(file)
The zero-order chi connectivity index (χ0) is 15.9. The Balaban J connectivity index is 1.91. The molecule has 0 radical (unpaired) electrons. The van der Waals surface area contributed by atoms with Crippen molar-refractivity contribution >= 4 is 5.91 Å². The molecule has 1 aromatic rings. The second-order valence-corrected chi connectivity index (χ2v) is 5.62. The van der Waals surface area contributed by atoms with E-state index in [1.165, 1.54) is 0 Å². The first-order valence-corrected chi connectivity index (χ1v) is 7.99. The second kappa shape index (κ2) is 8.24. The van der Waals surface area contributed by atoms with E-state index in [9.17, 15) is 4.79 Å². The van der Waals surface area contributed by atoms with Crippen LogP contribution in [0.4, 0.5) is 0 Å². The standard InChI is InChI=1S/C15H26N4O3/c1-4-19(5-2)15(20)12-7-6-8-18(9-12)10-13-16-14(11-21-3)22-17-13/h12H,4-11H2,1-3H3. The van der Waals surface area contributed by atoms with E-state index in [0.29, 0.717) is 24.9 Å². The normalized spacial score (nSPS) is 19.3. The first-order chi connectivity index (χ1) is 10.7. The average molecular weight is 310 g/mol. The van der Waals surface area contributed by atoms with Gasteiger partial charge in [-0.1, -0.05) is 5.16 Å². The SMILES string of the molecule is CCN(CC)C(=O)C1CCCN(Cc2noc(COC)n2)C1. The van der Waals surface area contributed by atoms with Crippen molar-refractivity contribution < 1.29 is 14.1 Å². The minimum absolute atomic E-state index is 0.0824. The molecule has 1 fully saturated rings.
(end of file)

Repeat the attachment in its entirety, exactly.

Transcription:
The zero-order chi connectivity index (χ0) is 15.9. The Balaban J connectivity index is 1.91. The molecule has 0 radical (unpaired) electrons. The van der Waals surface area contributed by atoms with Crippen molar-refractivity contribution >= 4 is 5.91 Å². The molecule has 1 aromatic rings. The second-order valence-corrected chi connectivity index (χ2v) is 5.62. The van der Waals surface area contributed by atoms with E-state index in [1.165, 1.54) is 0 Å². The first-order valence-corrected chi connectivity index (χ1v) is 7.99. The second kappa shape index (κ2) is 8.24. The van der Waals surface area contributed by atoms with E-state index in [9.17, 15) is 4.79 Å². The van der Waals surface area contributed by atoms with Crippen LogP contribution in [0.4, 0.5) is 0 Å². The standard InChI is InChI=1S/C15H26N4O3/c1-4-19(5-2)15(20)12-7-6-8-18(9-12)10-13-16-14(11-21-3)22-17-13/h12H,4-11H2,1-3H3. The van der Waals surface area contributed by atoms with E-state index in [0.29, 0.717) is 24.9 Å². The normalized spacial score (nSPS) is 19.3. The first-order chi connectivity index (χ1) is 10.7. The average molecular weight is 310 g/mol. The van der Waals surface area contributed by atoms with Gasteiger partial charge in [-0.1, -0.05) is 5.16 Å². The SMILES string of the molecule is CCN(CC)C(=O)C1CCCN(Cc2noc(COC)n2)C1. The van der Waals surface area contributed by atoms with Crippen molar-refractivity contribution < 1.29 is 14.1 Å². The minimum absolute atomic E-state index is 0.0824. The molecule has 1 fully saturated rings.